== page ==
My cover story this month provides ample evidence of how machine builders can benefit from using a more modular software approach. Here's a look at another such company.
CMD in Appleton, Wis., builds plastic converting machinery ranging from film rewinders, slitters and sealing units to entire bag and pouch-making systems. CMD also designs systems for end-of-line product automation such as conveyor control, diverters, convergers, and Cartesian and SCARA robot modules.
CMD has customers worldwide, and uses automation components from a variety of vendors. The company also must easily accommodate customer requests for custom equipment or, as electrical engineer Mitchell Hein puts it, "a twist on an existing machine."
To accomplish this, CMD uses modular function blocks for programming its automation components. "We've developed an entire library of proprietary function blocks that we use in our machine control application software," Hein explains. "Function blocks allow us to copy and paste an entire temperature control system, a tension control loop, servo motor control, or any of hundreds of other subsystems, into a new machine's control software."
If a company is smart about modularizing its code, it can "drop in" an entire pre-tested control subsystem by simply inserting one function block, Hein says.
Reusing modular function blocks greatly reduces the risk of programming errors because each block has tens of thousands of hours of in-field test time in other machines. The machine builder is assured that the code works, and that the method of control is proven. Version control and library maintenance can be handled with a minimum of effort, as long as all programmers adhere to established procedures and guidelines.
CMD didn't develop all of these software modules itself, as some were supplied by its vendors. "In recent years, many of our control system vendors have begun to supply us with function blocks, as a part of their programming packages," Hein notes. "Many of our vendors offer pre-defined modular code to handle complex functions."
Modular code allows a large team of engineers and programmers to share work with each other. "We have several product development groups, including one that focuses on intermittent-motion machinery; one for rotary, continuous-motion machinery; and another that specializes in general automation," Hein says.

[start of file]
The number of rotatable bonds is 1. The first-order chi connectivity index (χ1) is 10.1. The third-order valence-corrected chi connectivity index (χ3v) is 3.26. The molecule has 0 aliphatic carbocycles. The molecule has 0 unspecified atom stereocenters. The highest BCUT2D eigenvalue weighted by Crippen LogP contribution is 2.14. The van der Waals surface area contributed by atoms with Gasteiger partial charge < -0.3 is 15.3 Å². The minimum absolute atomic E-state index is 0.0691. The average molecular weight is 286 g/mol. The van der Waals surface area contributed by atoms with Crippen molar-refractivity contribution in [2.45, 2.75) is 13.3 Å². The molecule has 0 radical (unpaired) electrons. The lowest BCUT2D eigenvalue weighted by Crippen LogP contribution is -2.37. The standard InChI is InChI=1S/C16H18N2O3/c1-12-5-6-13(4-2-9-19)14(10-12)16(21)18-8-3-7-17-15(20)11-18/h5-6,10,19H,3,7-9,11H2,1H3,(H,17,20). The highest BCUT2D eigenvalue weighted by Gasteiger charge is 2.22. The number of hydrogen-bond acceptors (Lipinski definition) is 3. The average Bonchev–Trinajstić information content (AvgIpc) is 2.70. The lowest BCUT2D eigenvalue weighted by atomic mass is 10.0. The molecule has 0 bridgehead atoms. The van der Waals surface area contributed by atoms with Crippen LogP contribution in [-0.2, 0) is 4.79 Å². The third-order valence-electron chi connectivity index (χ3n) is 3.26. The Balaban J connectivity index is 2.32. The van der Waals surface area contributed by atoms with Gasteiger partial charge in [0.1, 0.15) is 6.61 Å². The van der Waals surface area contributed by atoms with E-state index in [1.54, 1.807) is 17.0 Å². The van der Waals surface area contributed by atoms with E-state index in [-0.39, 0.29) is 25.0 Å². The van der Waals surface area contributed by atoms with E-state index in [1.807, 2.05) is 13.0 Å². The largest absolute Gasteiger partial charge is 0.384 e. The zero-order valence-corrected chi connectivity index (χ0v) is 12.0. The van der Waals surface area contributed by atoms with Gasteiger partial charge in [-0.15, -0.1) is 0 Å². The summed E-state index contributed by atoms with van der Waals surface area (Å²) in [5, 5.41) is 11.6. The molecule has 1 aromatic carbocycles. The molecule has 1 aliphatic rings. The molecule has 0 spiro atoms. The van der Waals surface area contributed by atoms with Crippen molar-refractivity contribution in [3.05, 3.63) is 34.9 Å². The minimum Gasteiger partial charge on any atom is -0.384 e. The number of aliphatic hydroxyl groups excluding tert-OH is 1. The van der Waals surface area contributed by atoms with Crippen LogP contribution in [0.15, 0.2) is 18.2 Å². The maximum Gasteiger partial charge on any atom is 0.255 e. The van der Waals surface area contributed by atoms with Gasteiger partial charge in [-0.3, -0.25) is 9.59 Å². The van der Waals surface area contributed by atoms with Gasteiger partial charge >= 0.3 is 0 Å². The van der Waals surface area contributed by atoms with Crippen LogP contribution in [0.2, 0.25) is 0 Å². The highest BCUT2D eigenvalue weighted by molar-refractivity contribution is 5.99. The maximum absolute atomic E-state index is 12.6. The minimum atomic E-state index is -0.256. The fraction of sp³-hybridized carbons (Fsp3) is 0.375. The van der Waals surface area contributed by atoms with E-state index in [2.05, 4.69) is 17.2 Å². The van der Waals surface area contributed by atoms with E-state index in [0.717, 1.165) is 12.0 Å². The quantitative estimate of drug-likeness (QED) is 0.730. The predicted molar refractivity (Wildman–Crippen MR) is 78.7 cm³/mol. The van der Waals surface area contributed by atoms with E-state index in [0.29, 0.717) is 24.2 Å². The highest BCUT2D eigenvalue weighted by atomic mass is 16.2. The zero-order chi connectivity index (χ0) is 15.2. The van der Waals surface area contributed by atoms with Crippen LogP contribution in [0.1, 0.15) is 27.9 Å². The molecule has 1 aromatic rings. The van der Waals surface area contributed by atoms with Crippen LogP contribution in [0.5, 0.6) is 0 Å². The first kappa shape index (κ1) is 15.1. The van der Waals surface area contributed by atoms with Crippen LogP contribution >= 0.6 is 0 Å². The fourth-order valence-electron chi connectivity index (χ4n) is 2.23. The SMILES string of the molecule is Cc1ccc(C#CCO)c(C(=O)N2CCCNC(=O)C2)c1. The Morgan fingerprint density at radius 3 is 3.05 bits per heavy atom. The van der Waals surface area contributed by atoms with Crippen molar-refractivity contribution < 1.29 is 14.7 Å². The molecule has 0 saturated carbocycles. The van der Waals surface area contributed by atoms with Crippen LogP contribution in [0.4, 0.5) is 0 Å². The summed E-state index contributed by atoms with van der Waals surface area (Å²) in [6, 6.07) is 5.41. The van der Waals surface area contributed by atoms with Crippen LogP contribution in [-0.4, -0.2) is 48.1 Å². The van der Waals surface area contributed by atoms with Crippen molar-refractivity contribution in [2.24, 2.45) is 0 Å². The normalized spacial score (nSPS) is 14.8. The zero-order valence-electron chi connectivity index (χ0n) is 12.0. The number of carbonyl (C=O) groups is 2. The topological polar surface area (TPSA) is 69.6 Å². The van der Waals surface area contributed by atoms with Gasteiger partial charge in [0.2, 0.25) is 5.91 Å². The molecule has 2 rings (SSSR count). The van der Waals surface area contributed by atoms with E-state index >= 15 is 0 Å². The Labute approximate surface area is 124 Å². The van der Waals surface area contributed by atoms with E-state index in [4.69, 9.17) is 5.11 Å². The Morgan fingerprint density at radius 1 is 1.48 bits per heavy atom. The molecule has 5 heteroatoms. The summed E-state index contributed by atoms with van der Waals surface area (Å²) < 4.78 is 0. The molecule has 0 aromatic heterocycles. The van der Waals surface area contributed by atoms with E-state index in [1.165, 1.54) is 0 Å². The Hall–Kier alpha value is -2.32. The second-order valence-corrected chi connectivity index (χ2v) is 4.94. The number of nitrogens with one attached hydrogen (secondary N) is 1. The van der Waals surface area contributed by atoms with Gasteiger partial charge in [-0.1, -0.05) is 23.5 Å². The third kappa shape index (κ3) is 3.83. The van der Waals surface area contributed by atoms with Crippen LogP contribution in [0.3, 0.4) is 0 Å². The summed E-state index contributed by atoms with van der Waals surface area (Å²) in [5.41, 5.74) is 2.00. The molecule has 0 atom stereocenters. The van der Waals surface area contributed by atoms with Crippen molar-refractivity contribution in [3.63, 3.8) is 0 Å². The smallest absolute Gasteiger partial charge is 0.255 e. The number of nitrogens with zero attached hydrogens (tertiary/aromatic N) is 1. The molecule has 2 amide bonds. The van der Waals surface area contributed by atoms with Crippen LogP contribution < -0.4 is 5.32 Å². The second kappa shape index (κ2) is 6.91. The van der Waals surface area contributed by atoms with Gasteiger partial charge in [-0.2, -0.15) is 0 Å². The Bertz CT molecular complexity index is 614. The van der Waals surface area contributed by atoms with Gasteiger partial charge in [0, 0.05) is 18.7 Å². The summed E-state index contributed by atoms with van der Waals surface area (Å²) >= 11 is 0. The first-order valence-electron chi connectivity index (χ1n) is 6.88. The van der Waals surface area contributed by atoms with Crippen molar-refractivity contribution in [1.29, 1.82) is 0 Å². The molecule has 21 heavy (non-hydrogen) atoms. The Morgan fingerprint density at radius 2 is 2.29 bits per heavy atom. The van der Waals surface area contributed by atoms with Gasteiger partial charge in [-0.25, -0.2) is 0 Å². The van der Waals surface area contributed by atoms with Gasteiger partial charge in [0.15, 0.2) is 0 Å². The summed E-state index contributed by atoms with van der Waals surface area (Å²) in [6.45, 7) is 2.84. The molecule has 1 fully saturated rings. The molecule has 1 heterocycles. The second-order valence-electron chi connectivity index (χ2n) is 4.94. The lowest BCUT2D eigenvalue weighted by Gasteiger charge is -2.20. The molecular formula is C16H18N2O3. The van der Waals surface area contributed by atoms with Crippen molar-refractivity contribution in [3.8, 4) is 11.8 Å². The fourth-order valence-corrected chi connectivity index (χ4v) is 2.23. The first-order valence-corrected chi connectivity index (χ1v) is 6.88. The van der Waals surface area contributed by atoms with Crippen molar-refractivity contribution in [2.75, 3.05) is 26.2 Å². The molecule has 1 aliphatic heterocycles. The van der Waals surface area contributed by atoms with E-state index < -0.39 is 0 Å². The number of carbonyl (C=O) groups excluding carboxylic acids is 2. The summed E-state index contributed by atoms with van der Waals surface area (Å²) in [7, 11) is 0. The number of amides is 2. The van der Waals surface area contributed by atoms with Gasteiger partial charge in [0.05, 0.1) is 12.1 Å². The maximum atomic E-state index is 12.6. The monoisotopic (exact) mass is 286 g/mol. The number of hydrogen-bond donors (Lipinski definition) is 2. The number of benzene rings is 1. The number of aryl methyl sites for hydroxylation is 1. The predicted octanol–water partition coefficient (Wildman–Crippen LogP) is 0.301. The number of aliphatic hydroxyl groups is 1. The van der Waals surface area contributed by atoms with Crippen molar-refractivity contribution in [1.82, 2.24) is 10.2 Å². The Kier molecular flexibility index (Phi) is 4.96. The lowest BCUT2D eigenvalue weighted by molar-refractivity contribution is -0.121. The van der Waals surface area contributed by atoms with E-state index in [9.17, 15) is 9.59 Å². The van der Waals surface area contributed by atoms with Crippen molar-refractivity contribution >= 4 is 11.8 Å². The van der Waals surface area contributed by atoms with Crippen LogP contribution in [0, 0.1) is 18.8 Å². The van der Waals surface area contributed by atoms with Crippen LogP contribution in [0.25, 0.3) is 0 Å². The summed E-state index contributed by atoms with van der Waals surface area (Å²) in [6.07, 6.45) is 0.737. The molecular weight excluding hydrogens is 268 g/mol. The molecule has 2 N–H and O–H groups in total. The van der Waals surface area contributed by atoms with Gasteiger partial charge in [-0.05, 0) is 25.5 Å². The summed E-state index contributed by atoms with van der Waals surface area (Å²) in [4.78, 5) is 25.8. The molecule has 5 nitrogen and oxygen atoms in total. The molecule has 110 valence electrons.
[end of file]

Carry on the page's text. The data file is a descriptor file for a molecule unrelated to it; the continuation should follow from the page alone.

Modular code also cuts development time. "Function blocks that are well-designed and properly commented allow hundreds of hours of development to be stored in such a way that a new team member can learn everything needed about that block or subsection in just a few minutes of review," Hein adds.
Being able to drop in an entire pre-packaged block of code takes far less time than developing that code from scratch. "Less time is required to develop and test software changes, which saves time and money," Hein continues. "Reducing the leadtimes of software development is a large benefit to our customer, makes us more competitive in our quotation process, and saves much of the cost associated with engineering, development and testing."
Modular code also is easier to debug. Blocks of code can be examined for errors, as opposed to the entire program. "When a machine isn't behaving as expected, function blocks make the overall code simpler and easier to understand," Hein says. "This speeds up the diagnostic process, and gets the machine back up to full operation that much quicker."
The "look and feel" of a product is very important to CMD's customers. "We've developed a library of operator interface HMI objects, built from vendor-supplied tools," Hein explains. "When you offer as many different models of machinery as we do, it's important to our customers that the operator control screens have a consistent look and design. Because we use a standard library of HMI objects, machine operators know what a given control object will look like, even if they haven't worked on that particular model of machine before. This simplifies their learning curve, and makes them more effective and efficient that much sooner."